Figure 13. RSL10 Solar Cell Multi-Sensor Board
The final PCB size using the 2-layer design is 24 x 51 mm, with all components on the top side to be able to connect to the solar harvesting device on the back.
Solar collectors can be connected in the following ways:
• Use 100 mil pitch connectors on the left side of the board
• 4-pin 1mm pitch ZIF connector on the right side of the board
• Pads on both sides of the board allow direct connection to panels or other connectors
Figure 14. Battery-free multi-sensor node demonstrated at EWC 2019
Firmware Setup and Optimization
The intended behavior of the RSL10 solar panel is to measure environmental parameters and transmit them in Bluetooth low energy advertising packets. The time interval between measurements and transmissions depends on the available energy. Firmware needs to monitor available energy and adjust system power state to optimize system performance.
At system startup, the RSL10 initializes all required peripherals and clocks resources and the Bluetooth Low Energy baseband. These steps are critical to make all power states of the RSL10 available. To save power, all unused peripherals remain disabled. In addition, the power to the sensor is turned off before the actual measurement is required.
After the RSL10 is initialized, the system needs to determine if it has enough energy remaining to perform certain measurements, or if it is necessary to enter an ultra-low power deep-sleep mode to charge the storage capacitor to a higher voltage level. To determine the currently available energy, the RSL10 can measure the supply voltage. A voltage of 3.3 V indicates that the capacitor is full and the LDO is already limiting the output voltage. For supply voltages below 3.3 V, the RSL10 directly measures the capacitor voltage and can determine the energy content.
If the energy is insufficient to perform the required measurements, the RSL 10 enters its deep sleep mode. In this mode, the power consumed by the RSL10 is in the range of 62.5 nW, and the storage capacitor can be charged even in low light conditions. In deep sleep mode, the peripherals of RSL10 are disabled. A portion of RAM is reserved in order to maintain some variable system state during deep sleep mode. Waking up from deep sleep is much faster than a full boot and requires far less energy.
After a fixed period of time in deep sleep mode, the RSL10 wakes up to check that the storage capacitor has accumulated enough energy to perform measurements and transmit data. The energy threshold that determines whether a measurement is feasible is determined experimentally. If the energy level is still insufficient, the RSL10 goes into deep sleep mode again.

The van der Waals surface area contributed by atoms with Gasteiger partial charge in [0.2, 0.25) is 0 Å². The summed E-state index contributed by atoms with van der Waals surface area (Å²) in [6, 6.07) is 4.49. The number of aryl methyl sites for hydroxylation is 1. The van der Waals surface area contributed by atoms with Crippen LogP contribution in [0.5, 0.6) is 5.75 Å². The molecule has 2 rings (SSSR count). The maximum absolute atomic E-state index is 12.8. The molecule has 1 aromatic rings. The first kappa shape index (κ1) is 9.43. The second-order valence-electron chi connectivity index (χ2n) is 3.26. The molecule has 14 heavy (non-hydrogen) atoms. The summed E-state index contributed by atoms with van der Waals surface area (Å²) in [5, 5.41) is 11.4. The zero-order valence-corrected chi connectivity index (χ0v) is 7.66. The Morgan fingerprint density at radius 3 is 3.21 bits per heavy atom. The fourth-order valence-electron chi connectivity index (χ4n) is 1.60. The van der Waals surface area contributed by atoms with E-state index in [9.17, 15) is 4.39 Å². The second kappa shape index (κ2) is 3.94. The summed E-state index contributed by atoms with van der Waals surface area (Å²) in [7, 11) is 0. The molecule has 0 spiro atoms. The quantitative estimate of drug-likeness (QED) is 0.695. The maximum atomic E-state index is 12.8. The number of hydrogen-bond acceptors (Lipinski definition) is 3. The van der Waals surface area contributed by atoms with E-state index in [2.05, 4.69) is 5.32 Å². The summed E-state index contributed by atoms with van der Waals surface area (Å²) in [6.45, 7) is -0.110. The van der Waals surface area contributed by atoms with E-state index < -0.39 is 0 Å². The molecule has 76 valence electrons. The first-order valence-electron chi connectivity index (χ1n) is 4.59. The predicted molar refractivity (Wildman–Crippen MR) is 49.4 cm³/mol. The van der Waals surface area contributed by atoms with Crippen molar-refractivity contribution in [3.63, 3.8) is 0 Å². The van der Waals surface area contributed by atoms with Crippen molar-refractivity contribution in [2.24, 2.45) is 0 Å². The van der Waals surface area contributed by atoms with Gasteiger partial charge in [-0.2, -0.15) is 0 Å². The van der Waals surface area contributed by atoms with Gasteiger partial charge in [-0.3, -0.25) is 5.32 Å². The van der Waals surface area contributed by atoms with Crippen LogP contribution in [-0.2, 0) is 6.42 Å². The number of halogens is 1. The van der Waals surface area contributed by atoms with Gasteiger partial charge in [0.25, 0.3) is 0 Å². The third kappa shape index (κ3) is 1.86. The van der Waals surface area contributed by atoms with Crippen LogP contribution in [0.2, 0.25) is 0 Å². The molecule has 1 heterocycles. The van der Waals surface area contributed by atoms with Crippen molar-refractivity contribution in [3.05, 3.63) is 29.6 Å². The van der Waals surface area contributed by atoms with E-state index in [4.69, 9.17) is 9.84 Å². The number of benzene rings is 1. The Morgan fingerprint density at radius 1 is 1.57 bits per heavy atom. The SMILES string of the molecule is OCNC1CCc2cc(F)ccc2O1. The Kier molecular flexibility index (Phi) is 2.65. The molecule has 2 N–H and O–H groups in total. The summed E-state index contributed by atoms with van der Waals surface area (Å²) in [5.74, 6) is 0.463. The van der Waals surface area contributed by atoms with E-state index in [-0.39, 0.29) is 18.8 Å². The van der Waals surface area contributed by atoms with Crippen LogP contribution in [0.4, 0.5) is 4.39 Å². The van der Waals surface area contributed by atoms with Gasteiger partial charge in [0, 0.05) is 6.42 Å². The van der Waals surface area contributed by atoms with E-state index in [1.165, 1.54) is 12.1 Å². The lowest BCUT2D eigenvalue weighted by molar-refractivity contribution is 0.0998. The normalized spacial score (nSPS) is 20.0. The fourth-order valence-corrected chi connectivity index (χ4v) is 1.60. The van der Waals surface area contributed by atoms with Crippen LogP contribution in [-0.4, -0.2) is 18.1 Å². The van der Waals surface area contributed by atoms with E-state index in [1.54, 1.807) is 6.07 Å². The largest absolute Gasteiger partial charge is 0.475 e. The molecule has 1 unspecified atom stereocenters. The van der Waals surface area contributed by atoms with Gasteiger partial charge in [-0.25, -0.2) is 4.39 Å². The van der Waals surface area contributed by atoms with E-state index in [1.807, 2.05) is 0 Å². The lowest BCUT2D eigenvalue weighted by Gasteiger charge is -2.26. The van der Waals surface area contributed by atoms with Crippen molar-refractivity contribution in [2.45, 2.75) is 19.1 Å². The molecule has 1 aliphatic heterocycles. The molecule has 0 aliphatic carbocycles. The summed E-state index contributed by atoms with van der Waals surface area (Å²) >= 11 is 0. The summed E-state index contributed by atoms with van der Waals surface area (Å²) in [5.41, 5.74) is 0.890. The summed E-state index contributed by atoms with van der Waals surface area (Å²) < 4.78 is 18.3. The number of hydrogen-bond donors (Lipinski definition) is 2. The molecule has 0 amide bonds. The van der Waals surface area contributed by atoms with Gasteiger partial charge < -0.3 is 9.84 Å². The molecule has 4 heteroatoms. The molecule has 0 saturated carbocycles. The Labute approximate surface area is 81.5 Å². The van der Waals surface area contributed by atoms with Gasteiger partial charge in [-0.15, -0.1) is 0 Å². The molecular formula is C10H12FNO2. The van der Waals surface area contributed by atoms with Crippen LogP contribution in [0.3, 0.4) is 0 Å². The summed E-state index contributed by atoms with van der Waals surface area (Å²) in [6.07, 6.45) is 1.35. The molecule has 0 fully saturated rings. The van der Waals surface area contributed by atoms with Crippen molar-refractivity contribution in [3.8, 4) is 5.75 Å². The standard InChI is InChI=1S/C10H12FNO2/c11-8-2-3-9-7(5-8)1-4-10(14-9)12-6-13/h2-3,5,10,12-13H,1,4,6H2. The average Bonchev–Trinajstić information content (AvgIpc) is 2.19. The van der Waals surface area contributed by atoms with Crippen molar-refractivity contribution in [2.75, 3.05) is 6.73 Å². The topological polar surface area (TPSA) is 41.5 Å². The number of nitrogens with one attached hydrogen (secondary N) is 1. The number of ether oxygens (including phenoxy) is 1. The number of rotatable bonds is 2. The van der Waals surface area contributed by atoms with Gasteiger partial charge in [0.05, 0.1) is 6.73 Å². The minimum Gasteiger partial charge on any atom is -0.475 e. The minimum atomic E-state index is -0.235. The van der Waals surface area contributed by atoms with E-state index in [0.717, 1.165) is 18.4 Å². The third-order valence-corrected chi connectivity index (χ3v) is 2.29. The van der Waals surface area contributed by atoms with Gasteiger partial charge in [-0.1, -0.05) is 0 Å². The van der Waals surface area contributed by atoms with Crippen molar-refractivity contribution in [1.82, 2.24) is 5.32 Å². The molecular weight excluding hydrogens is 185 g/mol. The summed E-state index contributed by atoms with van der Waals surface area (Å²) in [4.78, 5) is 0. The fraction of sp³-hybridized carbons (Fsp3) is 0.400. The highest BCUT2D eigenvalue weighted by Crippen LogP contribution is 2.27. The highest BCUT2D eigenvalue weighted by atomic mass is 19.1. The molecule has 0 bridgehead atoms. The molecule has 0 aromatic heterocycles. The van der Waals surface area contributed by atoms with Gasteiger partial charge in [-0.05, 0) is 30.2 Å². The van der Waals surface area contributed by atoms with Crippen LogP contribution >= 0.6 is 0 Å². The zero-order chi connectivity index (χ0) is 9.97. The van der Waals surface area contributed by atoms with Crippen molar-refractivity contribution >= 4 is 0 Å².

If the available energy is sufficient to make a measurement, the power to the sensor is enabled and the I2C interface is initialized. Via I2C, the sensor is configured to perform its measurements. Once the measurement is complete, the results are read back and copied into the advertising packet used to transmit the measurement data.
Advertisement packets containing the measurements are then sent. After transmission, the RSL10 enters deep sleep mode for the minimum required transmission interval. The sequence is then repeated, starting with determining the available energy after wake-up.
Bluetooth Low Energy Considerations:
Selecting to transmit measured sensor data to other devices via Bluetooth Low Energy using advertising packets is the most energy efficient way. This allows the collector of the RSL10 solar panel to target all nearby Bluetooth low energy devices it scans without having to establish and maintain a connection. Additionally, the solar collector sends data in broadcaster mode, stating that it does not enable the receiver after each advertising packet sent. This saves additional power consumption at the cost of not connecting and not being able to send scan response packets, increasing the maximum limit of advertising data from 31 bytes to 62 bytes. Depending on application requirements, advertising in connectable mode may be required to allow certain devices to configure sensor node parameters such as preferred advertising interval and preferred measurement interval.